Before the Testament
EYES SPEAK TRUTH. Unfortunately, my truth was often frightening to the average passerby. With irises made of crimson, my tears were rumored to be rich with the blood of my foes. I had no remorse for my killings—if I had it my way, those who I had slain would be resurrected time and time again, only for me to end them once more. It brought a sense of comfort to me, truly.
That said, I am no monster. With each step I took through this town, I began to see qualities in others that would qualify them as a beast. Far before you’d put my head through the loop of an executioner’s rope, too.
Men who beat their wives, eyes hung low and lips chapped from drinking the tears of their lovers. I would have little remorse for those who bruised the fair skin of their women, and some might say I’d find pleasure in giving them a taste of their own medicine, but somehow I remained collected.
It always got worse, and each time I brought myself to confront these foes, I reminded myself of my origins. I was placed on this earth to help, to do good, and find solace in the idea that my fate was set for me. I do not have to worry about whether or not I was placed here, in this old and rickety town, to eliminate the monsters that close their storm shutters at night. I only have to worry about fitting in.
Fitting in was something that was easier said than done. I have worn hoods, I have dressed in rags, and I have shaved my beard. It never worked. The second somebody saw my eyes was the same second any chance at normality went out the window. I have had children run away, back into the arms of their abusive father, only to call me the monster.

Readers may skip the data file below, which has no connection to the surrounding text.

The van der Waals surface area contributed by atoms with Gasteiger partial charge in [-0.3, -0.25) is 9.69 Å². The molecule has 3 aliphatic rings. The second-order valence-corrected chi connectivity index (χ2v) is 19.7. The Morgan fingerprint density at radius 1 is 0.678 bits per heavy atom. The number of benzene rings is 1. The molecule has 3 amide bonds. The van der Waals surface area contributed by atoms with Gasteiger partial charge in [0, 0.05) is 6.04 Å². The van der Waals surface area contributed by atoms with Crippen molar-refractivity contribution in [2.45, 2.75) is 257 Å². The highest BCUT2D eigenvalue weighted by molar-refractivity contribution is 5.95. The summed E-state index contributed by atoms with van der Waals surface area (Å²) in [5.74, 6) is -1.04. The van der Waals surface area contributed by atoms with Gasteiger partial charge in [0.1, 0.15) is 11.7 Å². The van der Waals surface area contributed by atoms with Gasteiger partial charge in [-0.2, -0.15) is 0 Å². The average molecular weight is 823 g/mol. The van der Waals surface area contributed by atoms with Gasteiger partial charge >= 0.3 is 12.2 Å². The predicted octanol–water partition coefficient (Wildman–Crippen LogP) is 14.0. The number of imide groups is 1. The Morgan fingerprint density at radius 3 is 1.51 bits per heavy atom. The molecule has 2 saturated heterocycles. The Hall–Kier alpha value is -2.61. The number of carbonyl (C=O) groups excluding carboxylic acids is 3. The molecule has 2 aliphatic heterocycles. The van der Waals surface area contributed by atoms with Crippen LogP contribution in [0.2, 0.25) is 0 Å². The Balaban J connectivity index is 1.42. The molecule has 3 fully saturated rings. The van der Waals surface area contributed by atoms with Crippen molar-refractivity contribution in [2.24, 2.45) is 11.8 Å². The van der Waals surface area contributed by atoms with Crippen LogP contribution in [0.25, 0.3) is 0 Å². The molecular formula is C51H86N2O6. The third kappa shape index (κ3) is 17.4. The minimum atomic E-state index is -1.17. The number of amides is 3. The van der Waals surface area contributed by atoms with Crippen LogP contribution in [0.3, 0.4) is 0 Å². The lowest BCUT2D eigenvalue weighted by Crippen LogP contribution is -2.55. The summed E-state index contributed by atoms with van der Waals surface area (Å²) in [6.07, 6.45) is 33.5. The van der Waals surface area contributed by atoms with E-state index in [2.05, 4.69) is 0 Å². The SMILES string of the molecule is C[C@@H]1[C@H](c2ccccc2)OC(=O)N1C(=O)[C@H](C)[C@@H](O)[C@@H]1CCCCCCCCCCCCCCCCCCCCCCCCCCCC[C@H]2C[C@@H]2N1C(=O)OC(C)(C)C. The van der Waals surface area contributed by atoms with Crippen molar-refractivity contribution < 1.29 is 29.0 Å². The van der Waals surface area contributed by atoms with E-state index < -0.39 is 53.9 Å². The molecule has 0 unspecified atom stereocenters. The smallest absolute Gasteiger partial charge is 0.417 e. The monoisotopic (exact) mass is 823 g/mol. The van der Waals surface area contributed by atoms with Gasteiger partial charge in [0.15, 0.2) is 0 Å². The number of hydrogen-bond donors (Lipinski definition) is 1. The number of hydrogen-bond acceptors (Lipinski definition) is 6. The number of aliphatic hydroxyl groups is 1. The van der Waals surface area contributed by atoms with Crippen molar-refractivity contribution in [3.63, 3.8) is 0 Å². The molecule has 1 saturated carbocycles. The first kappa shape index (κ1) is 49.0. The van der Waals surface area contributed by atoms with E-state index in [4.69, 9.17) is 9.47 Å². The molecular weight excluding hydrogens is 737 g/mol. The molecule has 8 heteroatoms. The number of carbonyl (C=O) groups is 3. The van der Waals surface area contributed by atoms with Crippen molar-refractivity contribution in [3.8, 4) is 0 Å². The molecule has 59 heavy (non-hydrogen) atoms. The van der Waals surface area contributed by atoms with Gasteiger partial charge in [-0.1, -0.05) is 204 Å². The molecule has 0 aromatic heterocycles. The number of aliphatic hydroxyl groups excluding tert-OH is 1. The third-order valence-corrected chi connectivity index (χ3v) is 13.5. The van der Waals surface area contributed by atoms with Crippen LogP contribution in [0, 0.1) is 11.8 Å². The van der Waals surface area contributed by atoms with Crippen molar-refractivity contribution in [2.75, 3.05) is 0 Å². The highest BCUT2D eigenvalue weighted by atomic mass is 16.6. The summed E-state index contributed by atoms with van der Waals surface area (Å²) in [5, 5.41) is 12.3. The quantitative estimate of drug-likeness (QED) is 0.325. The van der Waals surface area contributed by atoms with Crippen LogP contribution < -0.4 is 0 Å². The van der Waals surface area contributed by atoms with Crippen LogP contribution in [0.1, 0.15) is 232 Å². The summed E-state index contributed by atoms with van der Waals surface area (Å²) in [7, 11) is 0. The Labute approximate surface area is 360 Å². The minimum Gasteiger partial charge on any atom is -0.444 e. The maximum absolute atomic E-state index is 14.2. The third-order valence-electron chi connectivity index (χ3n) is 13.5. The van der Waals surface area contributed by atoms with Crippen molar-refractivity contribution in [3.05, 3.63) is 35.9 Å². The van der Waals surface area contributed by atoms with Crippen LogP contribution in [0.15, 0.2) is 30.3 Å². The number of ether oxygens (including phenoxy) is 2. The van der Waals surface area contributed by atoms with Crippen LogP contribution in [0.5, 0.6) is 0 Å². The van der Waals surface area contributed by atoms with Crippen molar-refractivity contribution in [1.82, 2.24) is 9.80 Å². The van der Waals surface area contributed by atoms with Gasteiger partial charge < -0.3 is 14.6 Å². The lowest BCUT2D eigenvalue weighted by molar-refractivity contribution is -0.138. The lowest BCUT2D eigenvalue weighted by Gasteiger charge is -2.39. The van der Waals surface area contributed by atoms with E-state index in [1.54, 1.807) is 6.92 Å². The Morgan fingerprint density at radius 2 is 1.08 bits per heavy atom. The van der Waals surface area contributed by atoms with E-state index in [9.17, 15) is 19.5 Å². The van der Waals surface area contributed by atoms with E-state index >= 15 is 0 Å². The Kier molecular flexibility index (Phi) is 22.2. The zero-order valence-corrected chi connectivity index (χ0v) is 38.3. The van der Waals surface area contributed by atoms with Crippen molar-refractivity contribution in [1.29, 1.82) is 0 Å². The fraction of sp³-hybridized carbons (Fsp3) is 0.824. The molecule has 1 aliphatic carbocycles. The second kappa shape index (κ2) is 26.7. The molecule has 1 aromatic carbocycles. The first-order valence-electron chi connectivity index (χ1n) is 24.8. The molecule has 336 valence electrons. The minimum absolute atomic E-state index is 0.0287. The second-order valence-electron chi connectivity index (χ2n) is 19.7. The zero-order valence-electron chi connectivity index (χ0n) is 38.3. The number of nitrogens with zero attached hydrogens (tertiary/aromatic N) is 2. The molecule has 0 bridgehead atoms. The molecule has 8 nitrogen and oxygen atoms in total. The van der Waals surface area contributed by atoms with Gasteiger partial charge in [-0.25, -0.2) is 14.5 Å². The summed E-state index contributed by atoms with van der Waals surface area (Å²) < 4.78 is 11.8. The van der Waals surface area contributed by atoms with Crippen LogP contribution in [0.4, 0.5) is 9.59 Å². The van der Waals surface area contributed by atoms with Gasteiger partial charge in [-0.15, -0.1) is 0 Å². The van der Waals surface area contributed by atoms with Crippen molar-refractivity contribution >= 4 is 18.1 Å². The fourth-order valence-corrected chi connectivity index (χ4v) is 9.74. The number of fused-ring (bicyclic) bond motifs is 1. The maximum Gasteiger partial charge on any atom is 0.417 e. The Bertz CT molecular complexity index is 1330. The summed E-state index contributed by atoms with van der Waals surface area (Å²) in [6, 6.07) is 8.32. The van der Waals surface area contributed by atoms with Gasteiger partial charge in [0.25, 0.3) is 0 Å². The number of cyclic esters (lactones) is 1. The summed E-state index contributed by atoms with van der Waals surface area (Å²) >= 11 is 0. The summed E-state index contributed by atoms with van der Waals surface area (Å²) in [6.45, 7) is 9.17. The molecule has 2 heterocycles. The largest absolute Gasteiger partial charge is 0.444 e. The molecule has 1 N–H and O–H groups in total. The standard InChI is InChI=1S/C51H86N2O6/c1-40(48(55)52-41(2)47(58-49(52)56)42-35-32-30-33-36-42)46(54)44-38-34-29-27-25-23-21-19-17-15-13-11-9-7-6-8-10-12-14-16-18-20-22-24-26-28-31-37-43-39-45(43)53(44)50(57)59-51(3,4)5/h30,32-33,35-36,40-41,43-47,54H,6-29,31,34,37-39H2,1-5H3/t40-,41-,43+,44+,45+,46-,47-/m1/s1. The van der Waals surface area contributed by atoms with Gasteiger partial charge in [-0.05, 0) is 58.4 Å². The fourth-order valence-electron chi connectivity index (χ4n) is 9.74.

With a fate like mine, I wondered if they were right. There was little time to stress on the issue of my morality, though—I had more pressing matters. Slipping my fingers around the silver door handle, I inhaled deeply. Gingerroot. Mead. Wheat. Possibly barely, if I had to put my finger on it. I was no baker, nor did I have interest in barley porridge. I did have an interest in the innkeeper, though. So, I did what I had set out to do, and pushed the Tavern door open. It was a tiny place, but it was populated with the groups that made my stomach churn.
Pooling at the tips of their fingers was the sickly sweet strands of honey and grease, and at the center of their tables were jugs of mead and beer that emptied at rates faster than the innkeeper could handle.
This tavern was rife with the smell of sex, vomit, and drunkards—in no particular order—and it looked like the poor hag was looking for any excuse to kick the rowdy bunches of soldiers out. I’d call them men, but that would be an insult against my own dignity. With sweat dripping at her brow, I approached the bar and laid down a singular gold coin.
Looking up from the glass she was cleaning, her eyebrows narrowed and her lips tugged into a frown. “A real jokester, are ya? That is not enough to breathe the air of this very inn. Scram!”
I snickered, leaned forward, and shrugged my shoulders dramatically. “Perhaps not. However, I have something more valuable to you.”
“And what is that?” She asked, turning her back to put the cleaned glass on the shelf. It always amused me when they doubted my skills.
I decided to play with her a little. “Tell me, Marisol,” she turned at the call of her name, eyes wide and mouth parted, “what happened with that son of yours?”
“My son?” She gulped. Her face grew pallid, too. “What do you know about Jonah?”
“I know enough. I want you to tell me what you know.”